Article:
This document discusses the strained political situation in Afghanistan in terms of counter-revolutionaries attempting to overthrow the government. Such revolutions in part came from reactionary Muslim regions, some of which are replete with Shiites who may have been influence by the Chinese government.

  • April 01, 1979

    Memo on Protocol #149 of the Politburo, "Our future policy in connection with the situation in Afghanistan"

    The following CPSU Central Committee document, dated 1 April 1979 and signed by Foreign Minister Andrei Gromyko, Defense Minister Dmitrii Ustinov, KGB chief Yurii Andropov, and CC International Department head Boris Ponomarev, provides a strikingly candid assessment of the deteriorating situation in Afghanistan that the Soviet Politburo confronted in spring 1979. The report attributes the increasing success of the Islamic opposition (i.e., the Afghan Mujaheddin) to the “miscalculations and mistakes” of the PDPA (People’s Democratic Party of Afghanistan) regime that seized power following the April 1978 “revolution.”

  • April 03, 1979

    Information about the Results of the Official Friendly Visit of A.N. Kosygin in India (March 9-15 of This Year)

    This document reports on the visit by the Soviet premier, Alexsei Kosygin, to India in March 1979. The Indian leadership once again confirms its intention to retain close relations with Moscow irrespective of the future relationship with the US and China. During the visit a number of trade and scientific agreements are signed. The USSR expresses its readiness to cooperate in the nuclear field on the basis of peaceful use as laid down in the Indian-Soviet agreement of January 1979. Reacting to the Chinese threat and its perceived objective to gain a hegemonic position in Asia, India wishes to talk about the delivery of more sophisticated military equipment. The Soviet officials interpret Indian foreign policy as moving closer to the Socialist Bloc and joining Vietnam and Cuba in the formation of a ‘leftist wing’ in the Non-Aligned Movement.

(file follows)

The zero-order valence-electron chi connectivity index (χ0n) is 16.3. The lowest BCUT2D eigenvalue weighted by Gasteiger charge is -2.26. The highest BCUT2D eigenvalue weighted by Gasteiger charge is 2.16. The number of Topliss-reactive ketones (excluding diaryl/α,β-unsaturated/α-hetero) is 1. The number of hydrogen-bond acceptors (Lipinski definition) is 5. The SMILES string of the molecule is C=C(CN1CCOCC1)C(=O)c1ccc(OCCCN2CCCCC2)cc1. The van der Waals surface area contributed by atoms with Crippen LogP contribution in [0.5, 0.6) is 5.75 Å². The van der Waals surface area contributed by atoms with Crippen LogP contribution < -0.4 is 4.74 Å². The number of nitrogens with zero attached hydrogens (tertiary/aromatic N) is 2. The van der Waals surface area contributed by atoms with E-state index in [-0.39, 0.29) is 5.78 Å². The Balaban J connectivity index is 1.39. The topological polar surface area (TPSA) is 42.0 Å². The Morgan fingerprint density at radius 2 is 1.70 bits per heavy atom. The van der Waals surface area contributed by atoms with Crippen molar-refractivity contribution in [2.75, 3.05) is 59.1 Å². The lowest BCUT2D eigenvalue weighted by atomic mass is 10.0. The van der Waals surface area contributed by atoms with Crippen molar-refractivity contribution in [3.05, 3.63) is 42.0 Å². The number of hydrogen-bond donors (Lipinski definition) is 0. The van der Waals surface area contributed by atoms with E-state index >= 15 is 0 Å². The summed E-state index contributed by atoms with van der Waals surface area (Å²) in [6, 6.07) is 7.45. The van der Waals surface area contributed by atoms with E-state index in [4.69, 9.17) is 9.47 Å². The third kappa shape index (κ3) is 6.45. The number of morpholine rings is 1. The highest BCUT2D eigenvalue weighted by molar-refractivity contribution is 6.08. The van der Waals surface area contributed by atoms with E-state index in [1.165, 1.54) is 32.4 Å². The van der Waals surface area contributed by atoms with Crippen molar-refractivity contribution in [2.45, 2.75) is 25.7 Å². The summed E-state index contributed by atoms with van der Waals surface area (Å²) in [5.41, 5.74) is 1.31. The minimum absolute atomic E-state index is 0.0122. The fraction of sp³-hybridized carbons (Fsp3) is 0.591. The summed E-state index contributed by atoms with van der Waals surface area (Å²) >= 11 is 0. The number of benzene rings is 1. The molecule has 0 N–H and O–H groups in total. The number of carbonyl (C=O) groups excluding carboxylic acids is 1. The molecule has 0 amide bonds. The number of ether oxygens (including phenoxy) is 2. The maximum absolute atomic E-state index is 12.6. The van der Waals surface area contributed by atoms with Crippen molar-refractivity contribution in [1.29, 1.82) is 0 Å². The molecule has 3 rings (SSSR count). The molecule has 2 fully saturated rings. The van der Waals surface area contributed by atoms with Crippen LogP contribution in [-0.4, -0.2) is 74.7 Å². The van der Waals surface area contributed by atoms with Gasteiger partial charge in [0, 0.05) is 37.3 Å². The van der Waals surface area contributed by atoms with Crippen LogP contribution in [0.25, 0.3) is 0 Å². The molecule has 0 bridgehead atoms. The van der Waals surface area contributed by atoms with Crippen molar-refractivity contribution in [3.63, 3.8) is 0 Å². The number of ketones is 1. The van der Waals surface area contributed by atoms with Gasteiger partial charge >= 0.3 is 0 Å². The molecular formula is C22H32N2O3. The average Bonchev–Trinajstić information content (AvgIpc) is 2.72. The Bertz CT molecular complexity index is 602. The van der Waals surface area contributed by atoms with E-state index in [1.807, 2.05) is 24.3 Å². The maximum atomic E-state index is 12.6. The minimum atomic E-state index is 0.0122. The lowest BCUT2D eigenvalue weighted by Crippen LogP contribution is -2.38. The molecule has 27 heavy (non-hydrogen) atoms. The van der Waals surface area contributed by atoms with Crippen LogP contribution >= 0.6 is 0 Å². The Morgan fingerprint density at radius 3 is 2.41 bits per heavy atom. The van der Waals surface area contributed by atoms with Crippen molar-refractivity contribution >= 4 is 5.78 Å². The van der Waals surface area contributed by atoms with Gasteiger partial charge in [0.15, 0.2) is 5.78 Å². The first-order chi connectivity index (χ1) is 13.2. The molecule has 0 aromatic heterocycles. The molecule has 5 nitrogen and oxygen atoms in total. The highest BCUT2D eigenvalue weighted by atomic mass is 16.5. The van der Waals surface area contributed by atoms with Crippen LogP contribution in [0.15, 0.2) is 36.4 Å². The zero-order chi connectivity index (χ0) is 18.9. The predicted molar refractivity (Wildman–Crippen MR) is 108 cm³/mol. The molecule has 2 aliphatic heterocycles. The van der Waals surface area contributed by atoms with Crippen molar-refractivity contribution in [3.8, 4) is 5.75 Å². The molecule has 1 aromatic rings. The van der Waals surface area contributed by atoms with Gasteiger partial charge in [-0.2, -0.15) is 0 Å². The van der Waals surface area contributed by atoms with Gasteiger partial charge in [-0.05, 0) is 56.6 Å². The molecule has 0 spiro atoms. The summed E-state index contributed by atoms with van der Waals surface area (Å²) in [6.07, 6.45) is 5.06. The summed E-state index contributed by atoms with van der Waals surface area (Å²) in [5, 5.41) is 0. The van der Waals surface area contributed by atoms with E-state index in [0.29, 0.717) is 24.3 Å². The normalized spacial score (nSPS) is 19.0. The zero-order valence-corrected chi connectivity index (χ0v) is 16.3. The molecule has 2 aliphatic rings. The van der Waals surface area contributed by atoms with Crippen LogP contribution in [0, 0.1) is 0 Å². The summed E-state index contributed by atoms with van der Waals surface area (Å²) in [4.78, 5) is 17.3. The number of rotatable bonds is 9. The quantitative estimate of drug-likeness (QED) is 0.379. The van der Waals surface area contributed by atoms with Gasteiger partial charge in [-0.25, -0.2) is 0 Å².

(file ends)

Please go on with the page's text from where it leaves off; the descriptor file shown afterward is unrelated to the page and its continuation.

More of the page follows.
• April 14, 1979

    Report of the chief of the Soviet military advisory group in Afghanistan, Lt. Gen. L.N. Gorelov, with H. Amin (excerpt)

    Report of the chief of the Soviet military advisory group in Afghanistan, Lt. Gen. L.N. Gorelov, with H. Amin (excerpt) describing Amin’s request for further military aid from the Soviet Union.

  • April 21, 1979

    Protocol #150 of the CC CPSU Politburo Session, 21 April 1979

    Concerns helicopter and ammunition deliveries from the Soviet Union to Afghanistan.

  • May 17, 1979

    Ciphered Telegram No. 49, Embassy of Hungary in Pakistan to the Hungarian Foreign Ministry on the Pakistani nuclear program

    The Hungarian Embassy in Pakistan reports that according to the Soviet Ambassador in Pakistan, the Pakistani government was able, in 1979, to build a nuclear explosive device within one and a half years. In the view of the Soviet ambassador, because of the perceived inevitability of a Pakistani test, the socialist bloc must consider means of stopping the Pakistani nuclear program.

  • May 19, 1979

    Letter from Israeli PM Menachem Begin to British PM Margaret Thatcher on Pakistan’s Nuclear Program

    Letter from Begin forwarding a memorandum to Thatcher on activities of the Pakistani government to build a nuclear weapon.

  • May 22, 1979

    Memorandum for Margaret Thatcher in Response to a Letter from Menachem Begin

    Memorandum with a briefing on both the Pakistani and Israeli nuclear positions and suggestions for a response to the letter from Menachem Begin.